Whether you use old-fashioned index cards or organize your notes digitally, you should keep all your notes in one place, and use topic headings to group related details. Doing so will help you identify connections among different sources. It will also help you make connections between your notes and the research questions and subtopics you identified earlier. Throughout the process of taking notes, be scrupulous about making sure you have correctly attributed each idea or piece of information to its source. Always include source information or use a code system (e.g., numbers, letters, symbols, or colors) so you know exactly which claims or evidence came from which sources.
Effective researchers make choices about which types of notes are most appropriate for their purpose. Your notes may fall into three categories:
Summary notes sum up the main ideas in a source in a few sentences or a short paragraph. A summary is considerably shorter than the original text and captures only the major ideas. Use summary notes when you do not need to record specific details but you intend to refer to broad concepts the author discusses.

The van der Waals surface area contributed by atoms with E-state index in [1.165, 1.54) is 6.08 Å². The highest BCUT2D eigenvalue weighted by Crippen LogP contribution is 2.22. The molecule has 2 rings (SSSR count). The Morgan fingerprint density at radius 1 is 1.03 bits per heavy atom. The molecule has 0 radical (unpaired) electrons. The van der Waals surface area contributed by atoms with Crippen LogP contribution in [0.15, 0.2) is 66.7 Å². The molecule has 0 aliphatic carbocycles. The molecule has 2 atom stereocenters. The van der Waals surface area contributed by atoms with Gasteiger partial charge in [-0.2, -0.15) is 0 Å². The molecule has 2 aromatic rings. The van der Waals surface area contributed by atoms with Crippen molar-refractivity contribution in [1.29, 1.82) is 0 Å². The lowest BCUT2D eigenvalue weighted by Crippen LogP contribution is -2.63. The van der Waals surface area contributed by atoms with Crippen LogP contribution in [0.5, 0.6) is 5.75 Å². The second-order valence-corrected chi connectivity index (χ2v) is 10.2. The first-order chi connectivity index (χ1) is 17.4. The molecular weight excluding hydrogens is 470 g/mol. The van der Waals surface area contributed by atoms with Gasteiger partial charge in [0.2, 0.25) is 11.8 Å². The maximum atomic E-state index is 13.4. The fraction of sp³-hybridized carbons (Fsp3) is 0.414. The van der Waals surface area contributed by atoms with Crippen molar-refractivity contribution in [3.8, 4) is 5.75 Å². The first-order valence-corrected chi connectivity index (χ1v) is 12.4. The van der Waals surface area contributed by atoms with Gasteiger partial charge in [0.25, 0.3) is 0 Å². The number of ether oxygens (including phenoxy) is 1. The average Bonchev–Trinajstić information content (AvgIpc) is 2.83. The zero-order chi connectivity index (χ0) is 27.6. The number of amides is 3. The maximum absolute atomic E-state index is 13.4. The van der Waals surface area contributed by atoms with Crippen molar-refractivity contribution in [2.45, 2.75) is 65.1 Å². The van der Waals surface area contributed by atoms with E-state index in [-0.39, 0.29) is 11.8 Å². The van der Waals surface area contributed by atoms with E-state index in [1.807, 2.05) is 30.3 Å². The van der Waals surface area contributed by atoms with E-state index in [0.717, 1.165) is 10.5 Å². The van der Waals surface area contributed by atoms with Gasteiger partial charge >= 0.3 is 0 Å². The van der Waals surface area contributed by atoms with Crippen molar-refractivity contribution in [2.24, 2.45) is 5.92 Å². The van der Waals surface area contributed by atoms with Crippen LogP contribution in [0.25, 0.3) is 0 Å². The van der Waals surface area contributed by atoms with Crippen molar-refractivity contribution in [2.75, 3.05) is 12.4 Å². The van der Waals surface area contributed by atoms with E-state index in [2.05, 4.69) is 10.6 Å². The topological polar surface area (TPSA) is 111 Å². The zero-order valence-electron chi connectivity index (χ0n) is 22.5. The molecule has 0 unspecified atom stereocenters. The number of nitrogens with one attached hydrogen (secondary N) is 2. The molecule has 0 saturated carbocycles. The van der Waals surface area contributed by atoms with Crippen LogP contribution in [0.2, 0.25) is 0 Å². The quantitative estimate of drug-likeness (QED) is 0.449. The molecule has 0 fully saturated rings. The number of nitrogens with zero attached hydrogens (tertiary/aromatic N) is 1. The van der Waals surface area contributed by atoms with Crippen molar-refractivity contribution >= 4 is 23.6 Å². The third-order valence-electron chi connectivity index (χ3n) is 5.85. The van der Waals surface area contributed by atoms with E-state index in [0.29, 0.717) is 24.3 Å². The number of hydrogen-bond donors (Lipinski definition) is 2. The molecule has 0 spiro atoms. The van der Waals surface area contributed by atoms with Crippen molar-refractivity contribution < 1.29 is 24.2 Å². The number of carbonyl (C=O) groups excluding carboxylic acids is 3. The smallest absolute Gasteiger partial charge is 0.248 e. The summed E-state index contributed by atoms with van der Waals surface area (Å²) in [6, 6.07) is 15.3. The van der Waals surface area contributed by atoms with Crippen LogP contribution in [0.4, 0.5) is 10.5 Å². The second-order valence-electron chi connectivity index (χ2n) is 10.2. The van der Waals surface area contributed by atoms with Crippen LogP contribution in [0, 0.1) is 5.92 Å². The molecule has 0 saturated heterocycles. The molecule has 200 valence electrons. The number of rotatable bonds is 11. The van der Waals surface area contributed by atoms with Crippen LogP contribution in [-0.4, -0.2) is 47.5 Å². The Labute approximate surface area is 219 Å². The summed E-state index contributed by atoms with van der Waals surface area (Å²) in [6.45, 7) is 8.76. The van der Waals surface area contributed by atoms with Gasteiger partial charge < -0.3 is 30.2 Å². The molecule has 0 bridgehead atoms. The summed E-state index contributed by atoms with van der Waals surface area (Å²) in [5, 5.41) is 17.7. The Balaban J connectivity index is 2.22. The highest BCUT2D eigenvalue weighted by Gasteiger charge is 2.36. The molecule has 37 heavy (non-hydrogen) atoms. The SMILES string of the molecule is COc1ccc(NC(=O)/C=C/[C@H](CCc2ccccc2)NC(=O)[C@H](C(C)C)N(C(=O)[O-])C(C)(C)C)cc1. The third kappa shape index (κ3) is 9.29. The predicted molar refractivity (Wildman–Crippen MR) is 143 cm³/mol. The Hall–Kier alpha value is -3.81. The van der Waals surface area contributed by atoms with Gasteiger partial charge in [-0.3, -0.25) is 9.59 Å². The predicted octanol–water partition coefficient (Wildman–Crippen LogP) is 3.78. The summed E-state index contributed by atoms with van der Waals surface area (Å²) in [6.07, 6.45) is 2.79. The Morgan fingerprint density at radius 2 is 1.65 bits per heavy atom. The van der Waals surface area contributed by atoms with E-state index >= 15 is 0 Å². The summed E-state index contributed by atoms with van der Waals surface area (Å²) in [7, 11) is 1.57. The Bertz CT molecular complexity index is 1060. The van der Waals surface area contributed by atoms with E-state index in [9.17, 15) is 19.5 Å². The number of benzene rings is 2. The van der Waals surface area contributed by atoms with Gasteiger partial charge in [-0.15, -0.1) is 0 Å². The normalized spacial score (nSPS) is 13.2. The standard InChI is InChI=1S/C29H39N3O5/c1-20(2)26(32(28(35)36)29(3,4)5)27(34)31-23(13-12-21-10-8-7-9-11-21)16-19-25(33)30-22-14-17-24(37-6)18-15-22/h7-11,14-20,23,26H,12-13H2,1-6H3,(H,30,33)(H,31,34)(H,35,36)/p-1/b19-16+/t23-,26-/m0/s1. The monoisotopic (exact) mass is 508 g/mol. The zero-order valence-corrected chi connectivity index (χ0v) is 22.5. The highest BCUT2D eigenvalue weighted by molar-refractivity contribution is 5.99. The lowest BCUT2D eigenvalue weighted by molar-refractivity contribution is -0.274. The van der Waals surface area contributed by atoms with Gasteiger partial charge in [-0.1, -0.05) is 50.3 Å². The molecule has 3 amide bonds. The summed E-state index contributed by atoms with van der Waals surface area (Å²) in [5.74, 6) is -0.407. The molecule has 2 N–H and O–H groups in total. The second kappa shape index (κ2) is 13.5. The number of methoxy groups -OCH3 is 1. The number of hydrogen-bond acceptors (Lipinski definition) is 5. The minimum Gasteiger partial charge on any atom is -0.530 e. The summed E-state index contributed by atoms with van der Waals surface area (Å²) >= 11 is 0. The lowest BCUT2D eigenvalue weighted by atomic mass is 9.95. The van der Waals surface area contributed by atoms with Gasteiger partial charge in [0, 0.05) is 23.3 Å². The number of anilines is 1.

Paraphrased notes restate a fact or idea from a source using your own words and sentence structure.
Direct quotations use the exact wording used by the original source and enclose the quoted material in quotation marks. It is a good strategy to copy direct quotations when an author expresses an idea in an especially lively or memorable way. However, do not rely exclusively on direct quotations in your note taking.
Summarizing and paraphrasing as you take notes is usually a better strategy than copying direct quotations because it forces you to think through the claims and evidence in your source and to understand it well enough to restate it. In short, these methods of note-taking help you to stay engaged with your topic instead of simply copying and pasting text from sources. Using them will help you when you draft your paper.
Paraphrase ideas carefully, and check your paraphrased notes against the original text to make sure you have restated the author’s ideas accurately.
Use quotation marks to set off any words for phrases taken directly from the source. With direct quotations, again, make sure your notes accurately reflect the content of the original text: check that quoted material is copied verbatim. If you omit words from a quotation, use ellipses to show the omission, and make sure the omission does not change the author’s meaning. If you add your own responses and ideas to your notes, mark them as such so that your own thinking about the topic stands out from ideas you summarized or paraphrased.
This material is adapted from the following open textbook:
Crowther, Kathryn; Curtright, Lauren; Gilbert, Nancy; Hall, Barbara; Ravita, Tracienne; and Swenson, Kirk, "Successful College Composition"
(2016). English Open Textbooks. 8. https://oer.galileo.usg.edu/english-textbooks/8.
This work is licensed under a Creative Commons Attribution-Noncommercial-Share Alike 4.0 License.